management process. Environmental considerations will usually be most prominent in meeting the
criteria of suitability and acceptability. The staff develops the COAs to accomplish the mission and meet
the commander's guidance with respect to environmental considerations.
(3) Course of Action (COA) Analysis. The war game helps the commander and his staff to focus
on each stage of the operation in a logical sequence. Every staff member must determine the force
requirements for external support, risks, and each COA's strengths and weaknesses. Determining
evaluation criteria is probably the most important step of war-gaming for environmental consideration. If
environmental considerations are prominent enough, they are included in the commander's guidance and
intent, as well as in the specified criteria for the level or residual risk for accident hazards in the COA. It
is a requirement for staff officers to conduct risk management for each COA. Every COA must clearly
identify the level of risk that the commander is willing to accept to include those associated with
(4) Course of Action (COA) Comparison. Environmental considerations will normally be
included in the general criterion of "residual risk," or if significant enough, may even be a separate
criterion. If any environmental consideration was important enough to be in the commander's guidance
or intent, it will be listed here as well.
(5) Commander's Decision Briefing. After completing its analysis and comparison, the staff
identifies its preferred COA and makes a recommendation. If the staff cannot reach a decision, the XO
decides which COA to recommend at the commander's decision briefing. The staff then briefs the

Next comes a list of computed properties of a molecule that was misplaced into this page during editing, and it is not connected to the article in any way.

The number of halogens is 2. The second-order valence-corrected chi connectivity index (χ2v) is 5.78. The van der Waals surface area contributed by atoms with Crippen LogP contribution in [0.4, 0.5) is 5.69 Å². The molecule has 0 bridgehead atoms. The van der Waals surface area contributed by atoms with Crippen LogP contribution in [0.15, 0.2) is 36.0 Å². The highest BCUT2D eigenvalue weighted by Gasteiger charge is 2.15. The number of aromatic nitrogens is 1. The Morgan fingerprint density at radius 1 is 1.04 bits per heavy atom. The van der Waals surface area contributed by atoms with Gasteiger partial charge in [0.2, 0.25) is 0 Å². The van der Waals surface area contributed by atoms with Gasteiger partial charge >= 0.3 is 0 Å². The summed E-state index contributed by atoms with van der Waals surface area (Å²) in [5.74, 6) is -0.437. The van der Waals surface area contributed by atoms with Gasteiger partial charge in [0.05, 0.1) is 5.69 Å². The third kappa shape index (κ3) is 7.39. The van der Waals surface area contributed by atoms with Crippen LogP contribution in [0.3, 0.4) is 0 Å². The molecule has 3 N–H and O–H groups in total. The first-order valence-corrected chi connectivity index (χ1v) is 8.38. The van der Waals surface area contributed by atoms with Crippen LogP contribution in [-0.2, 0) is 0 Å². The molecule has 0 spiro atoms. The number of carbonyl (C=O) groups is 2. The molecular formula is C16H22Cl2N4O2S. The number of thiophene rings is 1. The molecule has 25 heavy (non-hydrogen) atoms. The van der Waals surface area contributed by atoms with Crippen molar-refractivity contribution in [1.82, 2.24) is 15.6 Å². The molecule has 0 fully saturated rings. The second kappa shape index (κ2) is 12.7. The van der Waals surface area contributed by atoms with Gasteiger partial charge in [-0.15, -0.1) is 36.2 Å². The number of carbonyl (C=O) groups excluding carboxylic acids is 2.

commander. Critical environmental considerations have become one of the criteria in the decision matrix.
(6) Course of Action (COA) Approval. Critical environmental considerations listed in the
commander's guidance or intent will be a factor in the commander's approval of a particular COA.
(7) Orders Production. Environmental concerns are addressed by every staff officer, as
applicable, in respective annexes and appendices.
4-2. Environmental-Specific Planning. Environmental-specific planning focuses on providing units
with the additional environmental-related resources and information necessary to accomplish their
missions. Operational and support planning also includes environmental-protection objectives. In
operational situations, whether for training, contingency operations, or combat, environmental planning
focuses on the mission requirements of a military unit. This planning includes identifying environmental
risks posed by an operation and considering ways to reduce those risks during long-, short-, and near-term
planning. Units require facilities, training areas, and support systems that must be managed to secure
long-term availability. Environmental-support planning is, by nature, long-term.
a. Operational Planning. Operational planning usually begins with a formal staff estimate as a
part of the MDMP. However, operational planning may entail a separate study on the characteristics of
the area of operation (AO) or an informal review of the environmental considerations and issues
contained in the higher HQ OPLAN or OPORD.
b. Staff Planning. Staffs conduct environmental planning within the context of the mission. Their
efforts produce information that helps units understand the mission's environmental requirements. Most
often, staffs develop this information in the form of staff estimates, environmental-protection levels, and
an environmental-baseline survey (EBS).
(1) Individual staff officers incorporate environmental considerations into their staff
estimates. The staff estimate may include the following: